Publicly Subsidized Religious Instruction: The New Standard

On June 30, 2020, the Supreme Court released its decision in ESPINOZA ET AL. v. MONTANA DEPARTMENT OF REVENUE ET AL. The case has important implications for school choice, educational tax credits, and the separation of church and state.

US Supreme Court upholds religious liberty, forbids religious ...

A Brief Synopsis of the Case

In 2015, the Montana Legislature extended up to $150 in tax credits to any tax payer who donated to a student scholarship organization (aka Big Sky Scholarships). Families with financial hardships or children with handicaps could apply for a Big Sky Scholarship and designate a private school of choice to which Big Sky would directly send (publicly subsidized) funding. Thirteen private schools received funding and twelve of those were religious schools. Because the Montana constitution bars any “direct or indirect” aid to schools controlled in whole or in part by any church, sect, or denomination” the State Supreme Court invalidated the program.

In a 5-4 ruling, the Supreme Court of the United States overturned the State Supreme Court decision, ruling that the Montana Supreme Court discriminated against the parents and schools based on religion, in violation of the Free Exercise Clause of the 1st Amendment. According to Chief Justice Roberts, who wrote the majority decision, “a state need not subsidize private education. But once a state decides to do so, it cannot disqualify some private schools solely because they are religious.”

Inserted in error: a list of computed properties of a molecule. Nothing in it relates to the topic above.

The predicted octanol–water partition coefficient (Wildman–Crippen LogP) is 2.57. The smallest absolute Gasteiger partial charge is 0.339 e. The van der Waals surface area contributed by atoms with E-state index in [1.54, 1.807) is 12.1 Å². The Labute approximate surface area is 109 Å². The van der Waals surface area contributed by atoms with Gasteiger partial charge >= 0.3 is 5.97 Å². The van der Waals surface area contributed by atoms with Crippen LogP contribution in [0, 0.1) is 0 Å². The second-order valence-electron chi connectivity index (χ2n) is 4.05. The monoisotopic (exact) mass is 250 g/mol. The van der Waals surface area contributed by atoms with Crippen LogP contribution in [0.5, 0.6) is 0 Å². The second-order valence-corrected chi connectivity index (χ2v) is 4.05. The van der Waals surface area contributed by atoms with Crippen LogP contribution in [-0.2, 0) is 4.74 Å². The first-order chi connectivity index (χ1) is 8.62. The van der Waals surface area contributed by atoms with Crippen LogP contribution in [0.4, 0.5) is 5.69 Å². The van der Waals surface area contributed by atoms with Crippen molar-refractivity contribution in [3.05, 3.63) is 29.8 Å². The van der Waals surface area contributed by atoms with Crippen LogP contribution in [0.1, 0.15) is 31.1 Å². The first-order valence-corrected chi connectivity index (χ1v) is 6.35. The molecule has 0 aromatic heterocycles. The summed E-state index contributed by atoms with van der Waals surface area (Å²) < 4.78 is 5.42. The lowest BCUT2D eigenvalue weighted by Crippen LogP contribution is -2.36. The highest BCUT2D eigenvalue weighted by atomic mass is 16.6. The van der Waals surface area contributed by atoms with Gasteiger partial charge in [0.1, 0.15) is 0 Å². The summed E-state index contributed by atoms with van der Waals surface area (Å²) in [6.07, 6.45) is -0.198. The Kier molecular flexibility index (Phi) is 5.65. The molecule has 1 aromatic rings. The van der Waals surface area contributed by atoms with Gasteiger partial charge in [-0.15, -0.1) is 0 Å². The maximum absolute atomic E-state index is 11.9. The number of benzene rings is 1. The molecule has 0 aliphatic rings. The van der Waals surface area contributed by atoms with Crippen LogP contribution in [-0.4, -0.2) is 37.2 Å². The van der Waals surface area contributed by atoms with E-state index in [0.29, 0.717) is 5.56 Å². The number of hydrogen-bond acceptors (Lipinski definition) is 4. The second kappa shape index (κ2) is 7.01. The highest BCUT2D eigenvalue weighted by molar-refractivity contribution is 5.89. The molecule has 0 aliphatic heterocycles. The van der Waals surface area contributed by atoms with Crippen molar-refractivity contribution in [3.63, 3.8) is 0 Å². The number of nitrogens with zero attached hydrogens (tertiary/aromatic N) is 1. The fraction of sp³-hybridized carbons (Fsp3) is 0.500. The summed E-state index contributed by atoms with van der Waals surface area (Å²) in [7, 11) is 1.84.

Sweeping Implications

This case has sweeping implications; 29 states, the District of Columbia, and Puerto Rico provide educational tax credits or vouchers. Going forward, these states and any other state that provides an educational tax credit is compelled to subsidize religious schools— even if the state constitution expressly forbids it.

With this ruling, the conservatives on the Supreme Court have clearly signaled the future for the public funding of religious schools and, we should expect more rulings that further erode the separation of church and state.

Read the full decision here: https://www.supremecourt.gov/opinions/19pdf/18-1195_g314.pdf

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